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MLK breakfast emphasizes courage in face of challenges

Staff Photo: Erin Evans. Rockdale County resident Winston McDonald gets his breakfast Monday at the Martin Luther King Jr. Day Commemorative Breakfast held at LongHorn Steakhouse in Conyers. McDonald joined more than 200 others for the annual event to hear the Rev. Eric Lee, pastor of Springfield Baptist Church, and the Rev. Jeff Meyers, pastor of Conyers First Baptist Church, speak. The men discussed personal courage in facing adversity and to make change for the positive in the example King gave 50 years ago during the Civil Rights struggle.

Staff Photo: Erin Evans. Rockdale County resident Winston McDonald gets his breakfast Monday at the Martin Luther King Jr. Day Commemorative Breakfast held at LongHorn Steakhouse in Conyers. McDonald joined more than 200 others for the annual event to hear the Rev. Eric Lee, pastor of Springfield Baptist Church, and the Rev. Jeff Meyers, pastor of Conyers First Baptist Church, speak. The men discussed personal courage in facing adversity and to make change for the positive in the example King gave 50 years ago during the Civil Rights struggle.

CONYERS -- Stirring words from local ministers during Monday's Martin Luther King Jr. breakfast charged listeners to be courageous in making change and standing up for equality, marching orders that some people took to heart for the local community.

More than 220 people gathered Monday morning for the eighth annual MLK breakfast at LongHorn Steakhouse. The Rockdale County NAACP and the Conyers-Rockdale Chamber of Commerce jointly presented the program of song, prayer and encouraging words.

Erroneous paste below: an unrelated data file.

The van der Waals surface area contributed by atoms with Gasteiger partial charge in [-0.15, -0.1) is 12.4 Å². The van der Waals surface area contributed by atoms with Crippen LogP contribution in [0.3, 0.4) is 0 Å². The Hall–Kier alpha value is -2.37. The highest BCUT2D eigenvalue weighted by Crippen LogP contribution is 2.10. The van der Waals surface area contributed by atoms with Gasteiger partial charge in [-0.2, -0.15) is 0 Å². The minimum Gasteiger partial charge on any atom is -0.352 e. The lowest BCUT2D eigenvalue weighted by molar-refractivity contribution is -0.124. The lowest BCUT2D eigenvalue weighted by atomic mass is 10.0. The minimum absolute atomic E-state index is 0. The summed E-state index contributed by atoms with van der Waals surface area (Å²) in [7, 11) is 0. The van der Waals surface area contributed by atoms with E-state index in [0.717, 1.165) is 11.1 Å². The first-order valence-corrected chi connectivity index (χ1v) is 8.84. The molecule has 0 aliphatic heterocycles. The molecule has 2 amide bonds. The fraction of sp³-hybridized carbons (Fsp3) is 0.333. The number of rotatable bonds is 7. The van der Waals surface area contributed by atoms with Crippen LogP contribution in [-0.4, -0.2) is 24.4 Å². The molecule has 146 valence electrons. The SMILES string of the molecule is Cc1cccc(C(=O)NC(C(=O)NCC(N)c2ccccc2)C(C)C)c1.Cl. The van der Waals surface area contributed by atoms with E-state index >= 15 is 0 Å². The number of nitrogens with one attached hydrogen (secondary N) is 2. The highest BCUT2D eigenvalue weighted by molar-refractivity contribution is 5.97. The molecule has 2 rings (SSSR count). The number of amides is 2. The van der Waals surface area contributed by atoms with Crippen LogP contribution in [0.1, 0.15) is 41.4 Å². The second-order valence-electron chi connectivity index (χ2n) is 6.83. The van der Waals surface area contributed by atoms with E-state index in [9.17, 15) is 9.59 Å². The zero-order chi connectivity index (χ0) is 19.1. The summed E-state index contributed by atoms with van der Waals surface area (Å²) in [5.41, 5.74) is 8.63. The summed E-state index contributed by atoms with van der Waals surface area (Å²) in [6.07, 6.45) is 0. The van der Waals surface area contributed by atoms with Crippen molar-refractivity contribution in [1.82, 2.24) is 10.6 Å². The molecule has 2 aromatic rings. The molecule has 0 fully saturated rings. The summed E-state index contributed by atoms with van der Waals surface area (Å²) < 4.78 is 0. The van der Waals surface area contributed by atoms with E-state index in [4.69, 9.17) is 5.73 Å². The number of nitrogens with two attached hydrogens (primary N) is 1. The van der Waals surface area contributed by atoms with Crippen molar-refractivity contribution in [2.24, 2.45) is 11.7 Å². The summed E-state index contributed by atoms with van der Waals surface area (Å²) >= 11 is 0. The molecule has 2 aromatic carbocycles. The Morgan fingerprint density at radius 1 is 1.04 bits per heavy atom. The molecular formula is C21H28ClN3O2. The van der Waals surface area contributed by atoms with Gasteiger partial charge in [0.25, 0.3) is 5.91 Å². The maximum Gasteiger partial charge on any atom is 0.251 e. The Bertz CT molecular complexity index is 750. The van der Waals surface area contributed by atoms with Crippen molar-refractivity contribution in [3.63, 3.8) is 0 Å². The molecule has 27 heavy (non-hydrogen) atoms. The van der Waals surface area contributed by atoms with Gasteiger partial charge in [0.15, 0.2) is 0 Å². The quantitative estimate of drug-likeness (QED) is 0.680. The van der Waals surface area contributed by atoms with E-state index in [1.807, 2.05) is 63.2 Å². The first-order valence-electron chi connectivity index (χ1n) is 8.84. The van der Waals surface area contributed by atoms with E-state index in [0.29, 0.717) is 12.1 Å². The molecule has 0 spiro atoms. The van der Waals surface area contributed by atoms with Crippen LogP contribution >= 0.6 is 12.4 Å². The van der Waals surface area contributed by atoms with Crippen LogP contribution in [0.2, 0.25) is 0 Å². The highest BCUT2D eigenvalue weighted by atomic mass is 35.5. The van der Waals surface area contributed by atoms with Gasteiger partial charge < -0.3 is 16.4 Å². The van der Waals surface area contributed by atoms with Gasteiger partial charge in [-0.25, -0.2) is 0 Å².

Pastor Eric Lee of Springfield Baptist Church and Dr. Jeff Meyers of First Baptist Church of Conyers were this year's guest speakers. Both clergymen made references to courage during their talks.

Lee pointed to "economic travail" and other current issues and said we need what King provided.

"And that was spiritual courage to tell people that it is still required of us to make adaptive changes," Lee said. "Because America cannot to continue to live the way we live."

Myers drew his remarks from letters Dr. King wrote while in jail in Birmingham, Ala., "where (King) had the spiritual courage to say some things that all of us needed to hear."

"He had the spiritual courage to challenge both supporters and the opposition," Myers said. "I want to challenge you from the words of King himself to be an extremist ... if we become extremists for what Jesus was an extremist for, our community shall be changed."

In the event's closing, Rockdale NAACP President Willie Gibson described humanity as being "at risk" and encouraged attendees to continue to fight for equality.

"We need everyone of you to man up and step up to the front of the line and help us fight the fight," Gibson said.

A few breakfast attendees reflected on the program and shared their thoughts with the Citizen at the conclusion of the event.

"The most impressive thing was the cooperative spirit of the clergy of Rockdale County, trying to promote a united front for the citizens of this county -- which is much needed," Selwynn Howard said.

Howard, a doctor at Rockdale Medical Center, attended the event with his wife, Paytie, and their two daughters.

"I think people have to know that we have much more in common than we do differently," Howard said. "I think that's what's going on in Rockdale County -- people are more prone to promote our differences and that's never going to amount to anything and that's what we have to put aside."

In another booth, local residents Carole Mumford and Jacquiline Johnson-Dickson and Frances Williams, visiting from Philadelphia, talked about the program, tying in their personal experiences of King's March to Washington and inequality that was present during those times.

"What truly impressed me about the event was that it was supported by citizens from diverse backgrounds," Johnson-Dickson said.

Mumford, who has attended the annual event before, said she "loved this particular gathering."

"It's such a feeling of camaraderie, that people are together (and) coming together under very unifying principles that we all should be part of," Mumford said. "It's something we should do more of in the community."